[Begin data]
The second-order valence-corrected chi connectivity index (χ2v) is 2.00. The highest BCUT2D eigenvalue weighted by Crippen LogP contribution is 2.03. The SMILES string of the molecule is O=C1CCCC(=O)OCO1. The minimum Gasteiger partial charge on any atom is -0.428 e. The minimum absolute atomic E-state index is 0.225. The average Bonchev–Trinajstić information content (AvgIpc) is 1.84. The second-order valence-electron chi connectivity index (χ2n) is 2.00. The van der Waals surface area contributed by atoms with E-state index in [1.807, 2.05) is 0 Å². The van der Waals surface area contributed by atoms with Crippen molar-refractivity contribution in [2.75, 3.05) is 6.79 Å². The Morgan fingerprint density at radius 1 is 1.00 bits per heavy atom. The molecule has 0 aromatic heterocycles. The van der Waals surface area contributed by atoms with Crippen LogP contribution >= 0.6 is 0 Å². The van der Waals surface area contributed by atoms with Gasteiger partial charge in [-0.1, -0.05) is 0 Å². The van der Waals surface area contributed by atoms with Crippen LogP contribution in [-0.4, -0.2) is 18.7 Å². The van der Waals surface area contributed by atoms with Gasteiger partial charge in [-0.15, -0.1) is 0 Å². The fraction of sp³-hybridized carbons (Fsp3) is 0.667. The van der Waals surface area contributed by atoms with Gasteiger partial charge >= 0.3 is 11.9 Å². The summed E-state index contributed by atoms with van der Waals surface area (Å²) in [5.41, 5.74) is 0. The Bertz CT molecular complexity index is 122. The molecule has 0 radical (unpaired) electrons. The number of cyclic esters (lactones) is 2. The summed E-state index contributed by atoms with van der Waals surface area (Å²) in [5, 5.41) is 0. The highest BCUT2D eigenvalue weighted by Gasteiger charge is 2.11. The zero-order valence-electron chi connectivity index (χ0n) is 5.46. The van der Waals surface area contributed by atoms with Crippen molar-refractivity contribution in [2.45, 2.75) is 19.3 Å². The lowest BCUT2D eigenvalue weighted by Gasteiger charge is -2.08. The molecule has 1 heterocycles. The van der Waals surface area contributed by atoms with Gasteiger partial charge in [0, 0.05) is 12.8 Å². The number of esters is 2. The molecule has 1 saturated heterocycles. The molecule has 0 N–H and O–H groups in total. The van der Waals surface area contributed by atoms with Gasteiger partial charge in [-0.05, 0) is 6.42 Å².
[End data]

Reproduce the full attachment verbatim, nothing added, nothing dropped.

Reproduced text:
The second-order valence-corrected chi connectivity index (χ2v) is 2.00. The highest BCUT2D eigenvalue weighted by Crippen LogP contribution is 2.03. The SMILES string of the molecule is O=C1CCCC(=O)OCO1. The minimum Gasteiger partial charge on any atom is -0.428 e. The minimum absolute atomic E-state index is 0.225. The average Bonchev–Trinajstić information content (AvgIpc) is 1.84. The second-order valence-electron chi connectivity index (χ2n) is 2.00. The van der Waals surface area contributed by atoms with E-state index in [1.807, 2.05) is 0 Å². The van der Waals surface area contributed by atoms with Crippen molar-refractivity contribution in [2.75, 3.05) is 6.79 Å². The Morgan fingerprint density at radius 1 is 1.00 bits per heavy atom. The molecule has 0 aromatic heterocycles. The van der Waals surface area contributed by atoms with Crippen LogP contribution >= 0.6 is 0 Å². The van der Waals surface area contributed by atoms with Gasteiger partial charge in [-0.1, -0.05) is 0 Å². The van der Waals surface area contributed by atoms with Crippen LogP contribution in [-0.4, -0.2) is 18.7 Å². The van der Waals surface area contributed by atoms with Gasteiger partial charge in [-0.15, -0.1) is 0 Å². The fraction of sp³-hybridized carbons (Fsp3) is 0.667. The van der Waals surface area contributed by atoms with Gasteiger partial charge >= 0.3 is 11.9 Å². The summed E-state index contributed by atoms with van der Waals surface area (Å²) in [5.41, 5.74) is 0. The Bertz CT molecular complexity index is 122. The molecule has 0 radical (unpaired) electrons. The number of cyclic esters (lactones) is 2. The summed E-state index contributed by atoms with van der Waals surface area (Å²) in [5, 5.41) is 0. The highest BCUT2D eigenvalue weighted by Gasteiger charge is 2.11. The zero-order valence-electron chi connectivity index (χ0n) is 5.46. The van der Waals surface area contributed by atoms with Crippen molar-refractivity contribution in [2.45, 2.75) is 19.3 Å². The lowest BCUT2D eigenvalue weighted by Gasteiger charge is -2.08. The molecule has 1 heterocycles. The van der Waals surface area contributed by atoms with Gasteiger partial charge in [0, 0.05) is 12.8 Å². The number of esters is 2. The molecule has 1 saturated heterocycles. The molecule has 0 N–H and O–H groups in total. The van der Waals surface area contributed by atoms with Gasteiger partial charge in [-0.05, 0) is 6.42 Å².